Yes! There is high demand for women in the field of technology. It has been shown that women do as well and even better than men in many technology positions. In fact, the very first programmers in the 1940’s were women and some of the most influential pioneers in technology were women. Two examples are: Ada Lovelace was a mathematician who worked with Charles Babbage and for who the ADA programming language was named after; and Grace Hopper who developed the first compiler for the UNIVAC computer in the mid-fifties. She also coined the term bug. A moth once flew into the UNIVAC machine, and was “battered to death” by a relay. Grace, upon extracting the poor dead insect, taped it into one of her notebooks and wrote, “The first actual case of a bug being found.” A new phrase for the source of a hair-tearing error was coined.
CIS graduates can make anywhere from $30,000 to $70,000 straight out of college. However, the actual salary you start at depends on the grades, skills, activities, and experience a student has. Good students that are active in internships and get involved with the student chapter of the Association of Information Technology Professionals, and participate in competitions typically find themselves at the higher end of the spectrum.
Yes, there are several ways that students can obtain internships. Once each semester the university career center hosts an internship and job fair. Weekly newsletters from the career center identify employers on campus for internship and full time positions. The department chair receives numerous opportunities for internships throughout the semester that are passed on to students. Finally, students often find internships through on-line applications as well as personal connections.
Math skills are necessary for any type of technology degree. However, the level of math skills necessary for CIS students is less than those required for most CS programs. At Texas State the math requirements are College Algebra and two statistics courses. The CIS&QMST Department has a dedicated tutor to help students with the statistics courses and the University offers additional tutoring for statistics and for College Algebra at the Student Learning Assistance Center or SLAC.
The gaming industry is a fast changing field. As console demand slips, and stand alone computing games give way to mobile and multiplayer cloud environments, the skills required are changing.
The primary student organization that is associated with the CIS program at Texas State is the Student Chapter of the Association of Information Technology Professionals. This organization is very active and members participate in regional and national student conferences and competitions. They also sponsor the High School IT Symposium as well as have monthly meetings and participate in Professional meeting in San Antonio and Austin. You can find out more about it by visiting their website here.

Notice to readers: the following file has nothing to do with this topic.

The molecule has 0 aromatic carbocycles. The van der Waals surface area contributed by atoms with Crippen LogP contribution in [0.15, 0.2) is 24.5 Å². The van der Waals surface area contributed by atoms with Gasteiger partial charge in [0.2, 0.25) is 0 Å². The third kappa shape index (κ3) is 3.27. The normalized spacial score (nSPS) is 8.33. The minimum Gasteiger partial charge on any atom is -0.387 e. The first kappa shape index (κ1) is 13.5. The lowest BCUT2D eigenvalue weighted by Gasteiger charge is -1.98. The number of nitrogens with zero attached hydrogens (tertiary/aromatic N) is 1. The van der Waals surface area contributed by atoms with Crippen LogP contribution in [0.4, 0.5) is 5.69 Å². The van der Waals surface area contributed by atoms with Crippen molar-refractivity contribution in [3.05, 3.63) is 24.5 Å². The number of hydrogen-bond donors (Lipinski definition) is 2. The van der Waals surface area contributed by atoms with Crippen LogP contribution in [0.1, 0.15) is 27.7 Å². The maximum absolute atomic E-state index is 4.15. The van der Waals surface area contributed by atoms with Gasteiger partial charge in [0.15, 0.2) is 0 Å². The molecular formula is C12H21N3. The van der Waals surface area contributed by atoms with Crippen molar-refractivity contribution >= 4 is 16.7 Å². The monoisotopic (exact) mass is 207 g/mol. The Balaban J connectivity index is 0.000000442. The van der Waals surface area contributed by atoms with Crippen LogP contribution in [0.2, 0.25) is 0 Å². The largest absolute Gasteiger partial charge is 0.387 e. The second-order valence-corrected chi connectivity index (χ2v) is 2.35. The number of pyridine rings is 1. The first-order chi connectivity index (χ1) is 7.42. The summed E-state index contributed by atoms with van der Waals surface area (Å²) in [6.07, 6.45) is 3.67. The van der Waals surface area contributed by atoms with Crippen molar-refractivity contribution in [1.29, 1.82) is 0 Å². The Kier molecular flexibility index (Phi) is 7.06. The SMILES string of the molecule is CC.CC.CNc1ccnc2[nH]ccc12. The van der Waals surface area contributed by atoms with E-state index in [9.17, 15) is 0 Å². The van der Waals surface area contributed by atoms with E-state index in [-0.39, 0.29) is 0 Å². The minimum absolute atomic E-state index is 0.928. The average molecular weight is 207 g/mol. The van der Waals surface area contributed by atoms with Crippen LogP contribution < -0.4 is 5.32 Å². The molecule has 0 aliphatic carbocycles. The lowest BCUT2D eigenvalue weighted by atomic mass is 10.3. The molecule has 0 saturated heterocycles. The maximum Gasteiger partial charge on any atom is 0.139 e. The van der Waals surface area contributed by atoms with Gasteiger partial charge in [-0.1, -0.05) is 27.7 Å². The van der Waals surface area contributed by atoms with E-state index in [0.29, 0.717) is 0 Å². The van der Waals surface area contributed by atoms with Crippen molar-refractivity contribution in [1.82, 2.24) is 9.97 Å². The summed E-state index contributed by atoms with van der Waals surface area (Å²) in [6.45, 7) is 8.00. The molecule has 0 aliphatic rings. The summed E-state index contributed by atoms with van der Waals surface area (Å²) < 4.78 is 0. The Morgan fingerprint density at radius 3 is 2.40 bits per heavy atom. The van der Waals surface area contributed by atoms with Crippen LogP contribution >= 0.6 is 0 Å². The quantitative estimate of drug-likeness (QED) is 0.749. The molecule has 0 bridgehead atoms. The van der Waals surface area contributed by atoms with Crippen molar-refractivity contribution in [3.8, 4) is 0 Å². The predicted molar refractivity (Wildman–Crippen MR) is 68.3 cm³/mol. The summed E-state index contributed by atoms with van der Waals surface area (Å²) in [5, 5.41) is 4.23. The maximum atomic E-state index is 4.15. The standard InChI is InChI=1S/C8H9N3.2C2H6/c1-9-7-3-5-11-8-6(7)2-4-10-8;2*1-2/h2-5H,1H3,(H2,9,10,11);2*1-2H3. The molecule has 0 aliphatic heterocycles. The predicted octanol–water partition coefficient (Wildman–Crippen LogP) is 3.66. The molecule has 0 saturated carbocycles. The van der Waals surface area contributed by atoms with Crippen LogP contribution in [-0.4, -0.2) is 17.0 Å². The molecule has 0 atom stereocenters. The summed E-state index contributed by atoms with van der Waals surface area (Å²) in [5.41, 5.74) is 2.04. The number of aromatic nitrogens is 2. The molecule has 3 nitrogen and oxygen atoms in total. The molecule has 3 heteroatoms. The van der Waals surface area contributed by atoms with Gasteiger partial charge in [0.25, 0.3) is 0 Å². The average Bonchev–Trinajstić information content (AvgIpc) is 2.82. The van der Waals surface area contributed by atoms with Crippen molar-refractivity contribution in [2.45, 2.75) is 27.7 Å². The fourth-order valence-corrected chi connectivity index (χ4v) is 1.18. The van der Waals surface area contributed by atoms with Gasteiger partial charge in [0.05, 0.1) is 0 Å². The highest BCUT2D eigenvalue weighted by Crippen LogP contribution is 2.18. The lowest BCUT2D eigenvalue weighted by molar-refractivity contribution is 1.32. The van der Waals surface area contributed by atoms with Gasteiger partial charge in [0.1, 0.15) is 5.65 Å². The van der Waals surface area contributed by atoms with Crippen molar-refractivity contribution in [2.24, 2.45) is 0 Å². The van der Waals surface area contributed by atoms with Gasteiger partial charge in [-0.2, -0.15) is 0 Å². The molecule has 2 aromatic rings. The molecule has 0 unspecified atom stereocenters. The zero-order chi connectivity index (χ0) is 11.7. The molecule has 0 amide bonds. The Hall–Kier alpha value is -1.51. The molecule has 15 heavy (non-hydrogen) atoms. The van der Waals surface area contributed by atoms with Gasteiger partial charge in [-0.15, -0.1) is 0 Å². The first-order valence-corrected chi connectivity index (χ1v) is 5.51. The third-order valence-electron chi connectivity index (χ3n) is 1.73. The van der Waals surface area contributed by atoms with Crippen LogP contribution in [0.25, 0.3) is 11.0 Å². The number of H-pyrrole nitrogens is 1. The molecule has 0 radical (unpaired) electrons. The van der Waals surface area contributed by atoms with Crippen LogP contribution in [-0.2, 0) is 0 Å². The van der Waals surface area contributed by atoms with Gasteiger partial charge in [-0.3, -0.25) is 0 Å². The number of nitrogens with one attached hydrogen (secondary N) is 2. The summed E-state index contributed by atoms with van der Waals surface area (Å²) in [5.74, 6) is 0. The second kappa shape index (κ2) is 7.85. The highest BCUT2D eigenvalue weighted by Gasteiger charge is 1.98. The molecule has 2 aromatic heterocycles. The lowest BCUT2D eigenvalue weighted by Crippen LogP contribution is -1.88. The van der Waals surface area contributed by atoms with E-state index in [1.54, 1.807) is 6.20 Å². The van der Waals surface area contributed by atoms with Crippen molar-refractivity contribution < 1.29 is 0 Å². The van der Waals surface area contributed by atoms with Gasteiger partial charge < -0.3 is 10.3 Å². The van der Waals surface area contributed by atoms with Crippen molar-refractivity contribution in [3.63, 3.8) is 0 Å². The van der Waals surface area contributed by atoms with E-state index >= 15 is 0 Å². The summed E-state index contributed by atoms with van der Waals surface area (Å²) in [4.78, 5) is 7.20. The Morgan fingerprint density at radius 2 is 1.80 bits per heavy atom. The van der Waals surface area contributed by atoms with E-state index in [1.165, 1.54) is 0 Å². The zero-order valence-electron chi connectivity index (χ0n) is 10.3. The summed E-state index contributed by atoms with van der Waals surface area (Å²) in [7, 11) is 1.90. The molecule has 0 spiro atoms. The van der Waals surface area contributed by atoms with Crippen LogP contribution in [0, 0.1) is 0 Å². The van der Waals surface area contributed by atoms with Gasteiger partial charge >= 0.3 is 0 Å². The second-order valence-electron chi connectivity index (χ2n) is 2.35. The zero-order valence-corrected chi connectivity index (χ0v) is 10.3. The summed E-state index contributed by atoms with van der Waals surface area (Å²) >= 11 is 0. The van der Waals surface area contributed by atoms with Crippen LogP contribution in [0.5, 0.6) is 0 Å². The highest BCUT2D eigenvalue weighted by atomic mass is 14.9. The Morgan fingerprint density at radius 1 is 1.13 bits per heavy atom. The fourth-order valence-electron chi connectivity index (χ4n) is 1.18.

At Texas State, yes. We offer a special topics course that rotates each semester it is offered. One semester it focuses on Apple-iOS, the next semester, Android, and the next semester Windows.
Of all the technology degrees available the degree in Computer Information Systems (CIS) is arguably the most broad and most diverse. It provides just about anyone with an interest in working with technology the opportunity to do just that.
A degree in CIS prepares you for a wide variety of technology careers, depending on what your interests are. It provides one of the broadest technology foundations of all the technology degrees. This is because of its combination of business courses and technology courses.
CIS and MIS have a significant amount of overlap. The main difference between CIS and MIS is the amount of development or programming coursework that is required. MIS programs are more closely tied to the business aspects than CIS. CIS is more closely tied to the development or technology aspects of the degree. Depending on the specific electives taken, an MIS student could be classified as a CIS student, and a CIS student could be classified as an MIS student.
CIS is often called CS light. CIS students take many of the same courses that CS students do. The primary difference between the two is that ½ of the CIS courses are business courses, where CS doesn’t take any business courses, unless they choose to take a business minor. CS majors focus more on programming efficiency and algorithms and CIS students focus more on applying technology to solve business problems. In most organizations it takes both sets of skills to complete major projects. Often times it is the CIS students that work with the business clients to design the applications and programs. Once designed, the CIS majors work with the CS majors to develop and implement the ultimate software product.
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